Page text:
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The mathematical theory of distributed systems Barwise and Seligman to be described next takes this abstract approach by studying information transfer within distributed systems in general. A model of a distributed system in this framework will actually be a model of a kind of distributed system, hence the model of the radar-airplane system that we will use as a running example here will actually be a model of radar-airplane systems in plural.

Setting such a model requires describing the architecture of the system in terms of its parts and the way they are put together into a whole. Once that is done, one can proceed to see how that architecture enables the flow of information among its parts. A part of a system again, really its kind is modelled by saying how particular instances of it are classified according to a given set of types. In other words, for each part of a system one has a classification. In a simplistic analysis of the radar example, one could posit at least three classifications, one for the monitor screen, one for the flying plane, and one for the whole monitoring system:.

Consider the case of the monitoring systems. That each one of them has a screen as one of its parts means that there is a function that assigns to each instance of the classification MonitSit an instance of Screens. The core determines the correlations that obtain between the two parts, thus enabling information flow of the kind discussed in section 2. This is achieved via two kinds of links. Thus, in the radar example a particular screen will be connected to a particular plane if they belong to the same monitoring situation.


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  6. Then such relation captures a constraint on how the parts of the system are correlated. This regularity of monitoring situations, which act as connections between radar screen-shots and planes, reveals a way in which radar screens and monitored planes correlate with each other. All this affords the following version of information transfer. Then a distributed system consisting of various classifications and infomorphisms will have a logic of constraints attached to each part of it, [ 4 ] and more sophisticated questions about information flow within the system can be formulated.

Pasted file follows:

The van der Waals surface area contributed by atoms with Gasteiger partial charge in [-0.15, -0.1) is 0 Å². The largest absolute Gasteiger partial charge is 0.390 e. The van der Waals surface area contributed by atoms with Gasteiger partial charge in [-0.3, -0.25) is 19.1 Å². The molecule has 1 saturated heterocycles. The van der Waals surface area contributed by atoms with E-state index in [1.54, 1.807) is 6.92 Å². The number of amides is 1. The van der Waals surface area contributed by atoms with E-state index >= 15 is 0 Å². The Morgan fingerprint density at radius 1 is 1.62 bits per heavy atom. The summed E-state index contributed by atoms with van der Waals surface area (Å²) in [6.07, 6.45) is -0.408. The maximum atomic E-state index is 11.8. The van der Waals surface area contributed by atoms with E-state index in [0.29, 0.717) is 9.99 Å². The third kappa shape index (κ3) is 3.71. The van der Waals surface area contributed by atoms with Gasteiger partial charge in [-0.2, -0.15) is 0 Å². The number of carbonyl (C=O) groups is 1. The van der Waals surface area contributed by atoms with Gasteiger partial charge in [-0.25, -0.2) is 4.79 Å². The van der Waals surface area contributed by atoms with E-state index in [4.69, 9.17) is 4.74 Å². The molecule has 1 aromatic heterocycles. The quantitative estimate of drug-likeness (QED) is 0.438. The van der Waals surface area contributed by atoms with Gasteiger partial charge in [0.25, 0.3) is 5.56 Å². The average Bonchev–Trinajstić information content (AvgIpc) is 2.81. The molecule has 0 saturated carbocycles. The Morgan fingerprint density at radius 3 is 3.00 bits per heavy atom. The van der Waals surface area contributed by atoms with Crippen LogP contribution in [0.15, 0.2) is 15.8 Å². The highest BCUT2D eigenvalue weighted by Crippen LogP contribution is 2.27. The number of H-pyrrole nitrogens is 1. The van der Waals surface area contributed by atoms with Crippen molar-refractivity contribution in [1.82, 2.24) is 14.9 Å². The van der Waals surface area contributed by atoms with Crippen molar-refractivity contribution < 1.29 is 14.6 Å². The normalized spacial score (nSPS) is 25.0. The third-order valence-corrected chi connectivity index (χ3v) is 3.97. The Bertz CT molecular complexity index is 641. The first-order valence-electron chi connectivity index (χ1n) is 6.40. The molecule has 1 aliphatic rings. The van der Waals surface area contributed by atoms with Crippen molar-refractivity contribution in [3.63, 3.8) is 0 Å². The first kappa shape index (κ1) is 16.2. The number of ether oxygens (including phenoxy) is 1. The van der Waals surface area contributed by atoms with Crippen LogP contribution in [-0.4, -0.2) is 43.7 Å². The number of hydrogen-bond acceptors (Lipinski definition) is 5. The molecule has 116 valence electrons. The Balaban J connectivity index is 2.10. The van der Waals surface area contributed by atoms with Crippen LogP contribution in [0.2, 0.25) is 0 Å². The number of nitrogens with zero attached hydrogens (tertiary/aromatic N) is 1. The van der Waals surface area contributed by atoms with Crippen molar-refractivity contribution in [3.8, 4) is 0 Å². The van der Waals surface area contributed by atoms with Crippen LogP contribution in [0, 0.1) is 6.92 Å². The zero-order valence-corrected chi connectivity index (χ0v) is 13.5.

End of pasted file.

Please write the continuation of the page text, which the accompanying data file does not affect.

It is then desirable to identify extra conditions under which the reliability of the inverse translation can be guaranteed, or at least improved. In a sense, these questions are qualitatively close to the concerns Shannon originally had about noise and reliability. Another issue one may want to model is reasoning about a system from the perspective of an agent that has only partial knowledge about the parts of a system.

    For a running example, think of a plane controller who has only worked with ACME monitors and knows nothing about electronics. Natural questions studied in channel theory concerning these notions include the preservation or not , under translation, of some desirable properties of local logics, such as soundness. A recent development in channel theory Seligman uses a more general definition of local logic, in which not all instances in the logic need to satisfy all its constraints. This version of channel theory is put to use in two important ways. Firstly, by using local logics to stand for situations, and with a natural interpretation of what an infon should then be, a reconstruction is produced of the core machinery of situation theory barely presented in sections 2.